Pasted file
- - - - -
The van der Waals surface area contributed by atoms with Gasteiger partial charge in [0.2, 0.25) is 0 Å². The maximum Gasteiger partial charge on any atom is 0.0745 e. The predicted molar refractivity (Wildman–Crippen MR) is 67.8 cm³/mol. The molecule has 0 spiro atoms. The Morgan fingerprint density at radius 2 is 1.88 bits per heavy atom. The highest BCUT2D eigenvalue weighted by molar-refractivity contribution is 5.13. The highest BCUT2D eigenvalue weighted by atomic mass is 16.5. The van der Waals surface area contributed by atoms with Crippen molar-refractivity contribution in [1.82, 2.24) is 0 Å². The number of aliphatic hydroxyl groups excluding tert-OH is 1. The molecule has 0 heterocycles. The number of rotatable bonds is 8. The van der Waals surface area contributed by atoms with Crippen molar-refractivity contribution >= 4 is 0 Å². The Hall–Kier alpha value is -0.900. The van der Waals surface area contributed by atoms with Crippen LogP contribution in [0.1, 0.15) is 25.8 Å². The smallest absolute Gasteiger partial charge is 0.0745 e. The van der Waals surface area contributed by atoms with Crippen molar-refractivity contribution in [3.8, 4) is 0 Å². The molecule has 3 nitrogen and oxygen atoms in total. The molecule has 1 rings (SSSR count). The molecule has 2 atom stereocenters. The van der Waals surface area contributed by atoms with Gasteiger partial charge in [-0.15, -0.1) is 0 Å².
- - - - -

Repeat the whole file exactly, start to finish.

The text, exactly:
The van der Waals surface area contributed by atoms with Gasteiger partial charge in [0.2, 0.25) is 0 Å². The maximum Gasteiger partial charge on any atom is 0.0745 e. The predicted molar refractivity (Wildman–Crippen MR) is 67.8 cm³/mol. The molecule has 0 spiro atoms. The Morgan fingerprint density at radius 2 is 1.88 bits per heavy atom. The highest BCUT2D eigenvalue weighted by molar-refractivity contribution is 5.13. The highest BCUT2D eigenvalue weighted by atomic mass is 16.5. The van der Waals surface area contributed by atoms with Crippen molar-refractivity contribution in [1.82, 2.24) is 0 Å². The number of aliphatic hydroxyl groups excluding tert-OH is 1. The molecule has 0 heterocycles. The number of rotatable bonds is 8. The van der Waals surface area contributed by atoms with Crippen molar-refractivity contribution >= 4 is 0 Å². The Hall–Kier alpha value is -0.900. The van der Waals surface area contributed by atoms with Crippen LogP contribution in [0.1, 0.15) is 25.8 Å². The smallest absolute Gasteiger partial charge is 0.0745 e. The van der Waals surface area contributed by atoms with Crippen molar-refractivity contribution in [3.8, 4) is 0 Å². The molecule has 3 nitrogen and oxygen atoms in total. The molecule has 1 rings (SSSR count). The molecule has 2 atom stereocenters. The van der Waals surface area contributed by atoms with Gasteiger partial charge in [-0.15, -0.1) is 0 Å².